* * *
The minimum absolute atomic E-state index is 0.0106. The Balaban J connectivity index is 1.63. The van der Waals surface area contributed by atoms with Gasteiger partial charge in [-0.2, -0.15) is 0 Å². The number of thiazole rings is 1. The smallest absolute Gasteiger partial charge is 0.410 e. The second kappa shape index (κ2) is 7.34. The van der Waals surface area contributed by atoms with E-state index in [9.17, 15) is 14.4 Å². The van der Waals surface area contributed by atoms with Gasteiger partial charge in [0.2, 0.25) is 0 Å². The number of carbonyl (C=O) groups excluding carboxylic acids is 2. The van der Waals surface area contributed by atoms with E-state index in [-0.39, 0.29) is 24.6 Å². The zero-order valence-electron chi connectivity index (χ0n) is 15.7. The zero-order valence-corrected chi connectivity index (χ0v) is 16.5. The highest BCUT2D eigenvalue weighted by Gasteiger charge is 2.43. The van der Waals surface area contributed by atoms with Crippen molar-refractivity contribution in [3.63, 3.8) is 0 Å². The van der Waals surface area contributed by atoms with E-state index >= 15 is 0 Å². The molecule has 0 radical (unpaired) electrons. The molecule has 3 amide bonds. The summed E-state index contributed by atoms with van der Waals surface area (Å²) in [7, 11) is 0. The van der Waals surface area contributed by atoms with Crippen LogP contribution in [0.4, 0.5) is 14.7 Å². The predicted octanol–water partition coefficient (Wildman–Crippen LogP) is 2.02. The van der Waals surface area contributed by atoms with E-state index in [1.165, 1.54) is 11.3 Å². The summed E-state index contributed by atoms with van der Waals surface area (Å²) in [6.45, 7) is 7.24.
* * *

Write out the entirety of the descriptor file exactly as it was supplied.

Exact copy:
The minimum absolute atomic E-state index is 0.0106. The Balaban J connectivity index is 1.63. The van der Waals surface area contributed by atoms with Gasteiger partial charge in [-0.2, -0.15) is 0 Å². The number of thiazole rings is 1. The smallest absolute Gasteiger partial charge is 0.410 e. The second kappa shape index (κ2) is 7.34. The van der Waals surface area contributed by atoms with E-state index in [9.17, 15) is 14.4 Å². The van der Waals surface area contributed by atoms with Gasteiger partial charge in [0.2, 0.25) is 0 Å². The number of carbonyl (C=O) groups excluding carboxylic acids is 2. The van der Waals surface area contributed by atoms with E-state index in [-0.39, 0.29) is 24.6 Å². The zero-order valence-electron chi connectivity index (χ0n) is 15.7. The zero-order valence-corrected chi connectivity index (χ0v) is 16.5. The highest BCUT2D eigenvalue weighted by Gasteiger charge is 2.43. The van der Waals surface area contributed by atoms with Crippen molar-refractivity contribution in [3.63, 3.8) is 0 Å². The van der Waals surface area contributed by atoms with E-state index >= 15 is 0 Å². The molecule has 0 radical (unpaired) electrons. The molecule has 3 amide bonds. The summed E-state index contributed by atoms with van der Waals surface area (Å²) in [7, 11) is 0. The van der Waals surface area contributed by atoms with Crippen LogP contribution in [0.4, 0.5) is 14.7 Å². The predicted octanol–water partition coefficient (Wildman–Crippen LogP) is 2.02. The van der Waals surface area contributed by atoms with E-state index in [1.165, 1.54) is 11.3 Å². The summed E-state index contributed by atoms with van der Waals surface area (Å²) in [6.45, 7) is 7.24.